Yes, that album was 1957’s Here’s Little Richard, which rightfully kicks off with the second of the artist’s million-selling singles, “Tutti-Frutti.” Though it kicks off with what may be the single greatest album opener in rock & roll history, Here’s Little Richard hardly lets up from there, with the singer and his backing band ripping through a set of genre-breaking, lyrically dazzling tunes as full of explosive energy, suggestive themes, and catchy-hooks as any rock album that came before or after.

Among those tunes are a ceasless barrage of full-blooded foot stompers like “Ready Teddy,” “Baby,” “Long Tall Sally,” and “Rip It Up,” all of which sound just as fresh today as they did in the late-1950s musical landscape. And I’d argue that they’ve rarely been collected in a vinyl release as sonically and aesthetically pleasing. If you doubt me, pick up a copy of VMP’s Here’s Little Richard and find out for yourself.

Cover Matters

The folks at Vinyl Me, Please have delivered some pretty sensational cover art upgrades with their releases over the yars, but this glossy gold beauty fronting the legendary rocker mid-note ranks among the best, if only because it so succintly matches the vibe of the music therein. And I can’t help but think Little Richard himself might agree.

Geek insider, geekinsider, geekinsider. Com,, vinyl me, please unboxed: little richard 'here's little richard', reviews

As for the back cover, it’s got a few well-chosen words about how this album came together as well as a couple of first-rate animations of Little Richard in action. Yes, it’s also got the very necessary VMP Rock stamp, forever denoting Here’s Little Richard a must-own for any legit fan of the genre.

Geek insider, geekinsider, geekinsider. Com,, vinyl me, please unboxed: little richard 'here's little richard', reviews
Geek insider, geekinsider, geekinsider. Com,, vinyl me, please unboxed: little richard 'here's little richard', reviews

You’ll find some more vital stats about Here’s Little Richard on the release’s OBI-strip, which also fronts an excerpt from the accompanying listening companion.

Geek insider, geekinsider, geekinsider. Com,, vinyl me, please unboxed: little richard 'here's little richard', reviews

Penned by Mr. Jericho Brown, that booklet contains some fascinating insight on Little Richard’s musical beginnings, his enduring legacy, and the recoring of Here’s Little Richard. Check it out.

Geek insider, geekinsider, geekinsider. Com,, vinyl me, please unboxed: little richard 'here's little richard', reviews
Geek insider, geekinsider, geekinsider. Com,, vinyl me, please unboxed: little richard 'here's little richard', reviews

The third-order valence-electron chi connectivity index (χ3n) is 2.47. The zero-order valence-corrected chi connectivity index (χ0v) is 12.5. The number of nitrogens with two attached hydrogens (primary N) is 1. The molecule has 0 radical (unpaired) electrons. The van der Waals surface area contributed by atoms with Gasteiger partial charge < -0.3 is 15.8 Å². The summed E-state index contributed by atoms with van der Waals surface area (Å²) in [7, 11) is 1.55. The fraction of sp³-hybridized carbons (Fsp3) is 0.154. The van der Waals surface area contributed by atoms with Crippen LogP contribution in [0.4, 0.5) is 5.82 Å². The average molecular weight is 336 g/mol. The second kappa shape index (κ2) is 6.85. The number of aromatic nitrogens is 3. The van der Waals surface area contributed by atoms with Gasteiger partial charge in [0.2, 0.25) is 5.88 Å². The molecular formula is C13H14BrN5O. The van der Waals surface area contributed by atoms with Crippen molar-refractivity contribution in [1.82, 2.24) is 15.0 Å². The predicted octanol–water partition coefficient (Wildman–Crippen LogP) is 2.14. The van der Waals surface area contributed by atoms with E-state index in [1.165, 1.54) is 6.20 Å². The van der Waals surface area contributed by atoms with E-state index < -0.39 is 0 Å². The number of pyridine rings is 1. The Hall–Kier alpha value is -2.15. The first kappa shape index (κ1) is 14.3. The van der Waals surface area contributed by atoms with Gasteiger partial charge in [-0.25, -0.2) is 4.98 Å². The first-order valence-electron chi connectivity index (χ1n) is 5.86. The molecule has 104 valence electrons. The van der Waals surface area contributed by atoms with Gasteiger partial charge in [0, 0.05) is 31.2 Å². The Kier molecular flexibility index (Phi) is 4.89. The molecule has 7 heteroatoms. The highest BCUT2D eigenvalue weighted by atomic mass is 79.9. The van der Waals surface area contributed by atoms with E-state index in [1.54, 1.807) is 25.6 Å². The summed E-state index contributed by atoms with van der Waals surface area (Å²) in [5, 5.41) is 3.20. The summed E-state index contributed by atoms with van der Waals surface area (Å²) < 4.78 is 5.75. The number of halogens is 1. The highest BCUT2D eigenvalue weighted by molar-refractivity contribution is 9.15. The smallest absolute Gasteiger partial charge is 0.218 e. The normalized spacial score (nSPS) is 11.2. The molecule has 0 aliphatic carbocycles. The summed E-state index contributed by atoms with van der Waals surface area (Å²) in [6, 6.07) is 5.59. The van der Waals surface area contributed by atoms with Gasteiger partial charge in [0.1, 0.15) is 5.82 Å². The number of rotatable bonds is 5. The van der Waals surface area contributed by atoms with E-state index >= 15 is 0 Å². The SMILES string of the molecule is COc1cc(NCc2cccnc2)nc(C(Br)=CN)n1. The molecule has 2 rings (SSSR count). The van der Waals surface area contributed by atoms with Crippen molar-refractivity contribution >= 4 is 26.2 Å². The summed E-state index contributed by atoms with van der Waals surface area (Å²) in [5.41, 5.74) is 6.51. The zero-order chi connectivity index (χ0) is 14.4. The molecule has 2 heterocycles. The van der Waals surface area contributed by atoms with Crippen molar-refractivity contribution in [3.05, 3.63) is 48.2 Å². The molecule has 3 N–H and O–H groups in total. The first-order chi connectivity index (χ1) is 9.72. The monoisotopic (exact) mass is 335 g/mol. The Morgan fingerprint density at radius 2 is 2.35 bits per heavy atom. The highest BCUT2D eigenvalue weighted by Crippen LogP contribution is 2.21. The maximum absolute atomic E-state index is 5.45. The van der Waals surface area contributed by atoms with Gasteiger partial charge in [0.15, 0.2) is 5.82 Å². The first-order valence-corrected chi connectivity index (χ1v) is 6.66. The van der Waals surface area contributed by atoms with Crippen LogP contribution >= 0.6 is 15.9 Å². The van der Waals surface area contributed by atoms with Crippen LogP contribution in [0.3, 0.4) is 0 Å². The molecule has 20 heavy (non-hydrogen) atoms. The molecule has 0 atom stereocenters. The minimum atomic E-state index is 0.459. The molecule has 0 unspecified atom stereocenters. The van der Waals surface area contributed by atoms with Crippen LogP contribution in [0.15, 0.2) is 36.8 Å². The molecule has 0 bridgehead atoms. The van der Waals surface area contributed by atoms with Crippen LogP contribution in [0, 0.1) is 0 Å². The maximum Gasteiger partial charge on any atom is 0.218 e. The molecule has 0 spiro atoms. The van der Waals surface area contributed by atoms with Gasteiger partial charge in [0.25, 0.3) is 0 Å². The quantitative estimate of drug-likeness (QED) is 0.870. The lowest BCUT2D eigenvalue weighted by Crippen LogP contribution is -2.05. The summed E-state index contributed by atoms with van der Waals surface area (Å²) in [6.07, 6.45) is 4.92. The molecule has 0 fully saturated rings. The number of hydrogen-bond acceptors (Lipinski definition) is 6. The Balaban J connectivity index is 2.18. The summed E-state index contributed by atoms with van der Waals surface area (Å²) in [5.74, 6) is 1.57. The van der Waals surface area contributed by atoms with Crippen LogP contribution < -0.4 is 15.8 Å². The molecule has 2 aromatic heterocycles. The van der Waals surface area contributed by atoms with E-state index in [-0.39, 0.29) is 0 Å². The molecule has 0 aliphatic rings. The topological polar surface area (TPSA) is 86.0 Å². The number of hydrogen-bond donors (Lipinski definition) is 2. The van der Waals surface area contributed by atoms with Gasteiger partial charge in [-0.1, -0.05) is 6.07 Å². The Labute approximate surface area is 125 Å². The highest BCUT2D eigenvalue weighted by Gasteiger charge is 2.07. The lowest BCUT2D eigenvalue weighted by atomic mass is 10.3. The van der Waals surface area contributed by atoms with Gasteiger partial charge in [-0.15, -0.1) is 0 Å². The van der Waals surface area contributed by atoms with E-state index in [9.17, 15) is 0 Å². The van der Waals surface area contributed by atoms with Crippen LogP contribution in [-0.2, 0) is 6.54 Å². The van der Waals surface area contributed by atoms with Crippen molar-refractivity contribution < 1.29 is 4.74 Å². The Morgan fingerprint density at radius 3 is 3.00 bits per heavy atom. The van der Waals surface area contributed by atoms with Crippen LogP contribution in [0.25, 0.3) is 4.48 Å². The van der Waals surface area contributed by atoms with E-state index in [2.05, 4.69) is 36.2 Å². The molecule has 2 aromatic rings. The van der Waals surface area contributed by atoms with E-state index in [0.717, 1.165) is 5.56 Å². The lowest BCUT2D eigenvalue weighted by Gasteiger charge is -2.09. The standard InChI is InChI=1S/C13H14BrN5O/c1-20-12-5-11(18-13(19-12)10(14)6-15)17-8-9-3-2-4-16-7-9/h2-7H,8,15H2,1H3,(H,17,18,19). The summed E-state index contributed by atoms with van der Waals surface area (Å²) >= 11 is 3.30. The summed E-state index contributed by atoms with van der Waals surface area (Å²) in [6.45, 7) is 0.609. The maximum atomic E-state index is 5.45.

Geek insider, geekinsider, geekinsider. Com,, vinyl me, please unboxed: little richard 'here's little richard', reviews
Geek insider, geekinsider, geekinsider. Com,, vinyl me, please unboxed: little richard 'here's little richard', reviews

As for the sweet, sweet wax inside the sleeve, this split black and white colorway could not look any slicker. Thankfully, it also sounds cleaner than any split-color vinyl pressing I’ve ever owned.

Geek insider, geekinsider, geekinsider. Com,, vinyl me, please unboxed: little richard 'here's little richard', reviews

Yeah, it’ll dazzle on the old deck as well.

Give VMP a spin

How’s it sound? Like a sonic infusion of ’50s rock that still sounds like it comes from the future. While it might be easy to mark Here’s Little Richard as an obvious album for Vinyl Me, Please to tab for the VMP Rock treatment, I’d argue it’s one of their more inspired picks. After all, even if the album’s and the artist’s importance to the genre are well established, Here’s Little Richard is also an album that most of the company’s subscription base has likely never listened to in full, or on vinyl.

Perhaps more importantly, it’s an album that many probably would not have purchased on their own. Though I have a partiuclar affinity for the music and artists from the early days of rock & roll, you can count me in that latter category, as I don’t think I ever would’ve snagged a copy of Here’s Little Richard if not for my VMP sub. In case I haven’t been clear, I could not be happier to have added this rollicking little rock record to my vinyl collection. Odds are you will be just as happy if you pick a copy up for yourself.

A big THANK YOU to our friends at Vinyl Me, Please for sponsoring this subscription. Don’t forget to check out the Vinyl Me, Please website and sign up to get some choice wax delivered right to your door each and every month! Be sure to check back next month to see what vinyl treasure Team VMP sends our way!